Tuesday, November 13, 2018 Useful Resources for Industrial Technology Enthusiasts!
 Automation, Control & Plant Intelligence - Articles, Analysis, Reviews, Interviews & Views
 
Choosing the right Process Calculation Solution
by Dane Overfield
 


What are Process Calculations?
Process Calculations are a set of user-developed rules that use real-time and historical process data, along with other data such as lab values, manual inputs, etc., to provide real-time or historical information about performance, economics, environmental, regulatory compliance, quality, or other calculation-based operations parameters. Ideally, the calculation results are stored and available to others along with the inputs.

Why use Process Calculations?
Process Calculations can add valuable insight into how a plant, process, or unit is functioning. This can lead to higher efficiency, reduced waste, more effective maintenance, higher quality, reduced emissions, quicker turnarounds, and reduced energy usage.

Some typical Process Calculations
Process calculations can be used wherever the desired information is not directly available from the raw measurement values. This includes items such as
• Cure rate
• Flow compensation
• Fermentation rate and efficiency
• Process analyzer performance
• Mass balance
• Equipment utilization
• Stack emission rate
• Optimizations
• Advanced abnormal condition detection


Process Calculation “Rules”
The calculation “rules” can often be more complex than the process calculations themselves. The rules include items such as:

• Determining if or when a calculation should be made
• Starting and ending new calculation periods (new batch)
• Dealing with missing or invalid inputs


Choosing a Process Calculation Platform

Where can Process Calculations be performed
Due to the availability of process data in multiple systems and platforms, process calculations can be created at multiple levels (PLC, DCS, SCADA, Process Historian, OPC Server, Spreadsheets)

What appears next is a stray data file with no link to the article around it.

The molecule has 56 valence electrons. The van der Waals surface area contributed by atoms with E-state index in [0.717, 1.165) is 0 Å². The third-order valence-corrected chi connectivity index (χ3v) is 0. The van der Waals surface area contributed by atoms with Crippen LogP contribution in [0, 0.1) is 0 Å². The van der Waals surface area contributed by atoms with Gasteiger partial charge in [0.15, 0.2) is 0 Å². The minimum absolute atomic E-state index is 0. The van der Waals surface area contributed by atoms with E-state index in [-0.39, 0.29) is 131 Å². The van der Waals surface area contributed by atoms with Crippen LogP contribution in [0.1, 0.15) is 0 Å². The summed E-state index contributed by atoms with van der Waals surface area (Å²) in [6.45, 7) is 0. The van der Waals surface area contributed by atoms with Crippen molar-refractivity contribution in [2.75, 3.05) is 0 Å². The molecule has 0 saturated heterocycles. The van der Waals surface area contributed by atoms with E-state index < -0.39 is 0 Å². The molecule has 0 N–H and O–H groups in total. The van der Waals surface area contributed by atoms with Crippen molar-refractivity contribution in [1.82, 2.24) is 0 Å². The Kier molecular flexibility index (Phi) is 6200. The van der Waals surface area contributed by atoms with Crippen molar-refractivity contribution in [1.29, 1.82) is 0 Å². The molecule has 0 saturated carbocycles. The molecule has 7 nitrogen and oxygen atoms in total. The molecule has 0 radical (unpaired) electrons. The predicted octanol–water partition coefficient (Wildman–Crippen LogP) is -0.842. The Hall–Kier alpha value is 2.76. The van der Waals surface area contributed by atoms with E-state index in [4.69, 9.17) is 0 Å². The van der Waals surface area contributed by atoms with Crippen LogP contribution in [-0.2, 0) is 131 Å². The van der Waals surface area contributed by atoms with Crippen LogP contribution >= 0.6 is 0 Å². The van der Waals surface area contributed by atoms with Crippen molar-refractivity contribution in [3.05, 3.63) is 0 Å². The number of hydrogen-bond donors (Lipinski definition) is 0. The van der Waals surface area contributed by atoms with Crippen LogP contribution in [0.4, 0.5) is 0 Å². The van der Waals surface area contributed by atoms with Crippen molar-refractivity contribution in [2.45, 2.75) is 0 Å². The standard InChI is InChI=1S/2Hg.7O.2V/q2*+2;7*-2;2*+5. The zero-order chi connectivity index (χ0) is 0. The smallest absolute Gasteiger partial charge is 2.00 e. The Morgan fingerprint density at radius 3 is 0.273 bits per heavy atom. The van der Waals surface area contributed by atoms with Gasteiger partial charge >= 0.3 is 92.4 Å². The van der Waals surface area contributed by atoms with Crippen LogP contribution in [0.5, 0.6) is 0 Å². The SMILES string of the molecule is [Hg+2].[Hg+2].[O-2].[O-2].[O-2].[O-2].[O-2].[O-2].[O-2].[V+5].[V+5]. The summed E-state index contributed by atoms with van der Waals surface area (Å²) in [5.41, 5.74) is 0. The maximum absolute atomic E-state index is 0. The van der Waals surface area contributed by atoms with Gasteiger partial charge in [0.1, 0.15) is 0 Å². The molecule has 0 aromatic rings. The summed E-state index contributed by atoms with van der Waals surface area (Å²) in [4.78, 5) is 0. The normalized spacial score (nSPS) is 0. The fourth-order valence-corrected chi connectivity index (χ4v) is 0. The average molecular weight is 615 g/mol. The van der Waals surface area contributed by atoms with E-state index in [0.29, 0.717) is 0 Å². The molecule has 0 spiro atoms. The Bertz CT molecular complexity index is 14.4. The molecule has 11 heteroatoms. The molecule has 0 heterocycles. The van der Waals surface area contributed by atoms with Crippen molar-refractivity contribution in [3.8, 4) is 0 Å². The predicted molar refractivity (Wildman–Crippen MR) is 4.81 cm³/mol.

Problems with many Process Calculation solutions
The platform and solution decision can have a great impact on the success of implementing and maintaining the calculations, as well as the ability to make the calculation results available to others.

Typical Process Calculation solution problems:

• They are often developed by someone other than those with the process and calculation knowledge
• They may depend on specific hardware or vendor software versions
• Calculation documentation usually separated from calculation rules
• No standards for implementation resulting in multiple solutions from multiple users

Process Calculation Solution Goals
The Process Calculation solution may be chosen because the platform already exists, not necessarily because it is the best solution. When deciding on a solution, you should make sure it meets the following goals:

• High performance and wide functionality
• Calculations can be easily created by those with process knowledge
• Rules are easily maintained, edited, and documented
• It has the ability to read from and write to multiple process data sources

Examining Various Process Calculation Solutions
There are advantages and disadvantages to each Process Calculation platform solution.

DCS (distributed control system) or PLC (programmable logic controller)
Advantages:
• High reliability
• High speed
• Results available within the control system/PLC
Disadvantages
• Expensive real estate
• Complex calculations are not easily implemented
• Limited visibility of equations and logic
• Not easily maintained
• Limited data availability
• Limited or no historical data access
• May require special skills to implement
• Limited test and debug environment
• Difficult to change/edit